Balance, not Terror

photoWe’ve been, unapologetically, watching a lot of Star Trek lately.

This morning it was Balance of Terror, my seven year old son’s first introduction to the Romulans. He dug the explosions and his eyes widened (as every 1966 television audience member’s did) when it turned out that the evil Romulans looked like Spock.

A second grader, he’s enamored by flying through space and watching Kirk’s penchant for fisticuffs. The aliens intrigue him and the moral conflicts, more complicated than those he saw in Scooby Doo, give him something to think about.

Watching him experience Star Trek for the first time reminds me greatly of teaching high school English. I relished the fact that I got to introduce my students to Oedipus, Kurtz, and the marvelously mad Ophelia. Journeying with them from a time before they’d read Hamlet to a lifetime of having experienced the play felt magical.

As a high school principal, I get a catbird seat for those many milestones of growing up: the first day of high school, breaking up at the prom, the palpable anxiety and expectation that fills a stadium during graduation rehearsal. I also see, up close, those first experiences that help define character: bombing a test, a really important one; not making a team, or not playing much if you do make it; being faced with a decision between two terrible options, or even harder, between two great ones.

Any single experience does not define us. Parents and students who have found themselves in my office over the years have often heard me describe the stress of the moment (a suspension, a dust up with another student, an academic catastrophe) as “a speed bump, not a brick wall.” My twenty plus years as an educator have taught me the truth of choosing to see current stresses through that lens.

When we don’t, and it’s extraordinarily easy not to, we raise our own anxiety and do nothing to help ourselves or our kids.

More than once I’ve seen parents intervene, sometimes with a dramatic show of force, in situations that seem to mean more to them than to their kids. Almost always in these cases the parents’ passion comes from a place of love; as moms and dads we naturally want to protect our kids, but the results can sometimes produce a long term effect that is the opposite of what we hoped.

An example comes to mind of a person who coached for me a number of years ago. Fresh out of college, he was excited to have an opportunity to work with high schoolers, coaching a sport he loved. There was no question about the coach’s passion, but when obscenities began peppering his talks with the team, and when yelling became his standard tone at practices, something had to be done.

Working with our athletic director, we did our best to communicate school expectations and school appropriate behavior to our passionate (albeit a little immature) coach. We wanted to help him understand how he could keep his passion, but approach this job differently. It didn’t work.

At the end of the season, when the final review came due and we sat down for a difficult discussion, the coach chose not to met with us alone; he brought his dad.

As this caring, angry, protective father talked about “fairness” and our “obligation” to give his son another chance, I saw a parent/child dynamic that had been honed over years. How sad, I thought, even as it was happening, that this father was denying his son the status of adult.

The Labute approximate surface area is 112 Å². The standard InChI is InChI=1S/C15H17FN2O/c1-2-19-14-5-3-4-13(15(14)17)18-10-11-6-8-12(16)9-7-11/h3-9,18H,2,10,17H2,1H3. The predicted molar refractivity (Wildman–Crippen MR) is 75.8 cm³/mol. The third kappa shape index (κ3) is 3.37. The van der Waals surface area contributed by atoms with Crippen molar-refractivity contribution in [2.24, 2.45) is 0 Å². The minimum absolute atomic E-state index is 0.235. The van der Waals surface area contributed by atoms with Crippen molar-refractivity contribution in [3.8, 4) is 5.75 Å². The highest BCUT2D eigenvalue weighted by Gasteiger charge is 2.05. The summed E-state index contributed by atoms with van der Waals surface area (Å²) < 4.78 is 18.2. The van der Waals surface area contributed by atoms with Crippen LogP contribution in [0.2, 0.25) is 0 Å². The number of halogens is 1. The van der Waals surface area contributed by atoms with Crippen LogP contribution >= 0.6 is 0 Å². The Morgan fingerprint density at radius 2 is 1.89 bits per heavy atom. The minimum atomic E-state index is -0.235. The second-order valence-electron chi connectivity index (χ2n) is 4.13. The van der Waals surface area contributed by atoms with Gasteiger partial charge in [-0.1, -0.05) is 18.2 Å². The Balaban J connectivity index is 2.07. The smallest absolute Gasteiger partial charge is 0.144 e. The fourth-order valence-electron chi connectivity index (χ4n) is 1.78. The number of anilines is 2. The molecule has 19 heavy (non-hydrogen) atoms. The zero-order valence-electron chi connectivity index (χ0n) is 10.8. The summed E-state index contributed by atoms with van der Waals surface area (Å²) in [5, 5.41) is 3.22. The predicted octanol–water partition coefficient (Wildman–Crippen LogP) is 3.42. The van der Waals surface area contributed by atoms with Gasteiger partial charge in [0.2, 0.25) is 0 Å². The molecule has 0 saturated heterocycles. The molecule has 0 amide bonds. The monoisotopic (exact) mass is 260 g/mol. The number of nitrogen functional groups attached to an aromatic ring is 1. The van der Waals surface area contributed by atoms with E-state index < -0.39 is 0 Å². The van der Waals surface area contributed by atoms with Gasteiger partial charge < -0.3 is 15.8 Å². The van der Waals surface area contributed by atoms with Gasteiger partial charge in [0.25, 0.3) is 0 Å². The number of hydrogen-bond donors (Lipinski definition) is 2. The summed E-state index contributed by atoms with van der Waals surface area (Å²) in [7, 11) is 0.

There is a time to intervene, and a level of intrusion appropriate for each age. There is also a time when our kids begin to move past the love of phaser guns and space battles and are ready to engage in the more morally complex world.

Balance, not terror, should guide our actions as parents. We are, after all, the adults our children will learn to become.

“Wonder Junkie or Answer Seeker?”

spockThere are days when the business of teaching and learning feels like heading out on the Starship Enterprise for a mission to discover new life and new civilizations. Other days we do reading quizzes. With absolute truth in advertising, sometimes these happen on the same day. Education is a spicy, salty, and sweet salmagundi of flavors, where the wild abandon of an egg drop in physics can be accompanied by students engaging in serious mathematical computations and logical explanations about what happened that would make Spock proud.

So this week, when the #YourEdustory prompt asked “Are you a Wonder Junkie or Answer Seeker?” my first thought was: Yes.

Cultivating a sense of wonder is, or should be, a cornerstone of education. Schools at their best are workshops of creativity and curiosity. Harnessing the innate exuberance of students is what good teachers do best. Kids want to know, want to believe, and want not only to find relevance to their lives, but also want to expand the idea of what their lives can become.

Students also want, unapologetically, to know answers.

When we provide them with both information and inspiration, students’ learning soars.

The #YourEdustory prompt had a second part: “How can we embrace being lost?”

Great teachers, I thought, do this all the time.

A philosophy major, I think of Plato’s dialogues. His character Socrates makes a method out of asking questions in pursuit of answers. No, not answers, knowledge. Donning the appearance of someone lost, Socrates leads his students through questions that help them wander in, around, and through the topic at hand, finally reaching some sort of greater understanding of the big idea they were talking about.

I see amazing teachers do this in their classrooms every week. One of my favorite examples comes from a wildly engaging Integrated Math teacher who often asks her students two questions that would make Socrates smile: “What do you notice?” and “What do you wonder?”